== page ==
Skip to main content
main-content

Über dieses Buch

Central and Eastern European countries are entering the development race at a crucial juncture in EU enlargement and the wider phenomenon of globalization. In the face of hesitant and controversial EU policy, these countries need to engage sound development strategies. International production networks are expected to be decisive in helping them strengthen their competitiveness and establish knowledge-based economies. In this book, Julie Pellegrin looks at whether and how production networks develop in Central and Eastern European countries and assesses their chances of catching up with the rest of Europe.

Inhaltsverzeichnis

Frontmatter

1. The Enlargement Problematic: Heterogeneity, Catching up and Convergence

Abstract
At first sight, the opening up of Central and Eastern European countries (CEECs) unleashes unprecedented potential for accelerated growth and enhanced competitiveness across Europe. By rendering ‘readily’ available markets and cheap skilled labour, liberalisation enables Western firms to realise economies of scale and scope as well as providing the opportunity to relocate those segments of the production process which are no longer competitively produced in their domestic economies. At the same time, the process is expected to offer CEECs’ firms much needed access to markets, capital and technology. This is a rosy picture of a game where each player apparently has something to gain. But a less optimistic version is equally possible. What if Western firms seize market shares, local firms are locked into loww age specialisation patterns, and no substantial capital and technology, let alone knowledge, is transferred, with the result that local firms are not competitive enough to take advantage of trade liberalisation? Alternatively, howabout the possibility of massive imports of ‘sensitive goods’ and waves of immigration disrupting Western markets with the relocation of Western production to the East potentially causing a significant increase of unemployment in the economies of the European Union (EU)?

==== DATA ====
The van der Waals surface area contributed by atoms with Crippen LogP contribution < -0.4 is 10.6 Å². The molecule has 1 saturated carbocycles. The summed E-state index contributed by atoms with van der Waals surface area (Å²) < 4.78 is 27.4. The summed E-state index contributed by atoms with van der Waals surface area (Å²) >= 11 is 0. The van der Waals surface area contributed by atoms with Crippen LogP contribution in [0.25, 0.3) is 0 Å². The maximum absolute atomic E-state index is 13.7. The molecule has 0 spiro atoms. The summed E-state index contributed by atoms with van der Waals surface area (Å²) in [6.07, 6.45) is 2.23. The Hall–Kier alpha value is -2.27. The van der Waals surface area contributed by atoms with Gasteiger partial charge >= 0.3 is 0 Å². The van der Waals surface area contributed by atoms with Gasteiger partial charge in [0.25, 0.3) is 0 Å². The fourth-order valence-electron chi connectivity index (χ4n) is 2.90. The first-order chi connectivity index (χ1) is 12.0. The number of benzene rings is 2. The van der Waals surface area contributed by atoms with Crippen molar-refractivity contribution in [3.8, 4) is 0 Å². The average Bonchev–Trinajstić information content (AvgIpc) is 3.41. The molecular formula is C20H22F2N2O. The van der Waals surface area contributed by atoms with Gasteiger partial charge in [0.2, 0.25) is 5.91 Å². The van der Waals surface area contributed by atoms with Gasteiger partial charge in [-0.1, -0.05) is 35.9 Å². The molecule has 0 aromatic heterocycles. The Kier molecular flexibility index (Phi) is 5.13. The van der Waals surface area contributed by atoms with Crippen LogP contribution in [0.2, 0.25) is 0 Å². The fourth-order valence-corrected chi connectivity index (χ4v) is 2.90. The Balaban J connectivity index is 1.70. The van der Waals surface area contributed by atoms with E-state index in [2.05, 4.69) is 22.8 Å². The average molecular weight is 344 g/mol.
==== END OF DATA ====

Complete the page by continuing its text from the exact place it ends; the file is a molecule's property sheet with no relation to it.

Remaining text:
Julie Pellegrin

2. The Neglected Importance of OPT in CEECs’ Foreign Trade

Abstract
Outward processing traffic (OPT) is an important feature characterising patterns of East–West economic interdependence. Indeed, OPT may prove relevant, if not decisive, in influencing the terms under which such interdependence develops. Notwithstanding this, the now vast literature on CEECs’ trade (and production) specialisation is characterised by a sustained neglect of OPT developments. A succinct literature on OPT does exist, but its findings are rarely taken into account in ‘mainstream’ trade analyses. Nor does the literature actually bother to refer to the latter. As a result, very little connection is established between the development of OPT and CEECs’ trade performance. In addition, OPT studies are often biased by the negative approach adopted so that when the impact OPT may have on the development of East–West economic interdependence is explored, it is almost always concluded that the measure brings with it only adverse consequences.
Julie Pellegrin

3. OPT Partnerships at Firm-Level: a ‘Learning Approach’

Abstract